Thousands of Africans detained near Mexico’s border with Guatemala are growing restless and are now attacking police in hopes of convincing authorities to allow them to continue their quest for the U.S.

Videos posted to Twitter and YouTube show migrants from the Congo, Cameroon, Haiti and other countries hurling garbage cans at federal police and military in Tapachula, Mexico, where dozens of officers used crowd control shields to contain the mob last week.

In one clip, about a dozen Africans yelled at a gate: “Nicaragua! Pass! Honduras! Pass! Guatemala! Pass! Mexico! No! Mexico! No!” The group also danced and chanted with their children while banging drums.

In another clip, one of the migrant men pleaded his case.

“We don’t have money. We don’t have a place to sleep. We have no food,” he said, wearing a new Polo shirt. “Let us go. Let us go. This is not our destination. Our destination is to go up (to America.)”

The “news” site AJ+ reports Mexican authorities registered at least 1,900 African migrants in the first four months of 2019, though it’s unclear how many have followed the route through south and central America since.

Migrants at the Tapachula detention facility toted signs in Spanish and threw bottles and other garbage at officers sent in to control the melee, injuring at least one federal police officer in the process.

The crowd booed and mocked police as officers loaded their injured colleague into an ambulance, while migrants were also apparently injured in the scuffles.

Footage posted to Twitter shows military police forming a human barricade with clear shields in an apparent attempt to corral the protestors.

Additional video from Ruptly shows the soldiers pinning the crowd up against a large bus as several blew whistles and others recorded the conflict with cell phones. reports:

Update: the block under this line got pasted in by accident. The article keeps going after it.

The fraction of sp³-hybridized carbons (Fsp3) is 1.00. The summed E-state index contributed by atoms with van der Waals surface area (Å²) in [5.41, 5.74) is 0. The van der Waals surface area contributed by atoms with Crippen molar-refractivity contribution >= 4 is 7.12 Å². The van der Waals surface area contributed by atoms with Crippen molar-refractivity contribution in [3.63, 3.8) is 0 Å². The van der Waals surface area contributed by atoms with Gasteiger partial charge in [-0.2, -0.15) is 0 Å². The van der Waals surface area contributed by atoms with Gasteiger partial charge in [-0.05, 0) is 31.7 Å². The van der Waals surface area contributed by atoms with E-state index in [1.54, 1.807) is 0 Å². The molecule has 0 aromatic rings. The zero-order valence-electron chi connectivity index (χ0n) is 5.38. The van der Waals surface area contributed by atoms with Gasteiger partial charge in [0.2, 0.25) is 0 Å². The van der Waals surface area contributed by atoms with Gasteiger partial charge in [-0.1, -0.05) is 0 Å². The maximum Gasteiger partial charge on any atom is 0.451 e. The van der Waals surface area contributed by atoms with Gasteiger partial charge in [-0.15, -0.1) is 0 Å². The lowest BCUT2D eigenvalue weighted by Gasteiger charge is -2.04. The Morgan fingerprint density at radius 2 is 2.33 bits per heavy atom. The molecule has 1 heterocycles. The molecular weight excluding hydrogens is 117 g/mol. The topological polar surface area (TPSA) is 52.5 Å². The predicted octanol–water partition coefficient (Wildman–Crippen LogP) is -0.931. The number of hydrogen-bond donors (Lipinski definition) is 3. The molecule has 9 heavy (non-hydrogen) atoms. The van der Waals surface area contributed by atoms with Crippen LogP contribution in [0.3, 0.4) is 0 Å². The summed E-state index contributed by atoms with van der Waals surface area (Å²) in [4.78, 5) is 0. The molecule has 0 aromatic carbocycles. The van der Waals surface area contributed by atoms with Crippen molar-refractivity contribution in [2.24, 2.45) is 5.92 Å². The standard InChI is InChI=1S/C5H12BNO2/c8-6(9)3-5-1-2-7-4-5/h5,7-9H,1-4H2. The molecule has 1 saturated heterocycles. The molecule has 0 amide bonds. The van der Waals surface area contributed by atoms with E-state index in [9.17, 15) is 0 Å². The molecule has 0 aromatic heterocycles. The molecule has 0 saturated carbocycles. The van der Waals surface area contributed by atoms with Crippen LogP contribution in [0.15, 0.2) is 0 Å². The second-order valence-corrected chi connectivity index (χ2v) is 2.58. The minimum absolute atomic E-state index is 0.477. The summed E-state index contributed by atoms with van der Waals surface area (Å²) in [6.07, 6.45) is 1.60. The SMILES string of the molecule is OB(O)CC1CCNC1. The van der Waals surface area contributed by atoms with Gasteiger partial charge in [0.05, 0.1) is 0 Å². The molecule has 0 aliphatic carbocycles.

Nationals of the Democratic Republic of Congo, Somalia, Angola, Senegal, Cameroon, and several other African countries, stuck in southern Mexico after the government clamped down on northward migration in response to US pressure, are protesting for the right to continue their journey.

They are demanding travel documents and government support, so that they can enter the US.

The fallout stems from President Trump threatening tariffs on Mexico to convince authorities there to enforce immigration laws to help stem the tide of Central Americans and Africans traveling through the country to enter the U.S. illegally.

U.S. Customs and Border Protection earlier this summer reported thousands of African migrants flooding across the Rio Grande River and into the U.S., often in groups of 100 or more at a time.

In many cases, the Africans came as “family units” with luggage and children in tow, until Mexican authorities intervened to slow the illegal migration.

Many of the African migrants to made it across were processed by Border Patrol before agents transported them to San Antonio, where many took buses north to Portland, Maine, home to the most generous municipal charity in the country.

Hundreds are now sleeping in shelters and basketball stadiums in that city, relying on the local government for their basic needs until they qualify for state and or federal benefits.